Oh, that was silly of me! I should have mentioned Nanny and Grandpa Kerr, of course, and Auntie Barbara and Uncle Charlie. They all live quite close to us, I think. We’ve been to visit them twice.

You’ve seen them far more often than that. But you don’t remember those early visits. And yes, they live in Wood Green. It’s only a short bus ride away.

And there’s also Auntie Rose and Uncle Bill, and Steven and Nancy ... and Grandma! They came to visit us last summer — in their big Ford Consul car! But I think they live a very long way away!

Yes, they do — in the west of England, in a village near Bristol.

And then there’s your godmother Ruth and her family, and Robert’s godmother Lillian and her husband and children. They’ve come to visit us a few times. And you have several other aunts and uncles and cousins. Most of them have been here too, once or twice.

I don’t remember any of them.

Never mind. You’ll meet them all again over the coming months and years. And maybe Mummy and Daddy will visit their houses a bit more often than they have so far.

Why don’t they take us out very often?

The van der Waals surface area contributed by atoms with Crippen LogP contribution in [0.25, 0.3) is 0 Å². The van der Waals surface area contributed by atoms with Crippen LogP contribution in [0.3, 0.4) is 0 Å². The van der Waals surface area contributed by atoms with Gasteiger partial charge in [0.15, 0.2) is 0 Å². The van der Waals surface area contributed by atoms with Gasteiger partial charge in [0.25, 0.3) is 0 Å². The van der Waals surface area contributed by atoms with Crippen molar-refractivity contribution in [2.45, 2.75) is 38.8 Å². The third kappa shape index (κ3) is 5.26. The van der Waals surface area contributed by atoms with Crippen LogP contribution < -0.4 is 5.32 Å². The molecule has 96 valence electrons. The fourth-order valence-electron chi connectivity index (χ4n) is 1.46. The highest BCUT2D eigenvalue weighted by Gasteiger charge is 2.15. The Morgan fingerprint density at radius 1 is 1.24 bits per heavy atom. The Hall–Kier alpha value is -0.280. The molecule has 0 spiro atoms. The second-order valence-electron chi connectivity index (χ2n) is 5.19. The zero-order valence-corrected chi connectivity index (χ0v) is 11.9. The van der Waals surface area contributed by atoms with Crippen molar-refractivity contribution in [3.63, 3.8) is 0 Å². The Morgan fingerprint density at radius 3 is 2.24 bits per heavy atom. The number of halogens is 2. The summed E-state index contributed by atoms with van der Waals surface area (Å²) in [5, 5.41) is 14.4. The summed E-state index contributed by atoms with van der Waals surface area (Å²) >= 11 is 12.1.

They stopped doing that after I died, Peter. They got very sad and stayed at home for a very long time, and I still don’t think they’ve recovered from it. I expect they will, eventually. We must be patient and understanding.

Yes, of course.

Right, let’s stop here for tonight.

Okay. Hey, this is all good practice for my handwriting, isn’t it?

Very good indeed!

* * *

17 July

Stirling Moss won the British Grand Prix today! I saw the news on the telly. Hurray! I want a sports car for Christmas! A real pedal one, like Trevor’s up the road!

And on the same News programme they said a wonderful holiday park called Disneyland has just opened in a place called California. I don’t know where that is.

It’s on the other side of a huge ocean and another huge land called America.

Ah. I was hoping we could go there for our next holiday. It looks a lot more exciting than Clacton and its very Cool Water!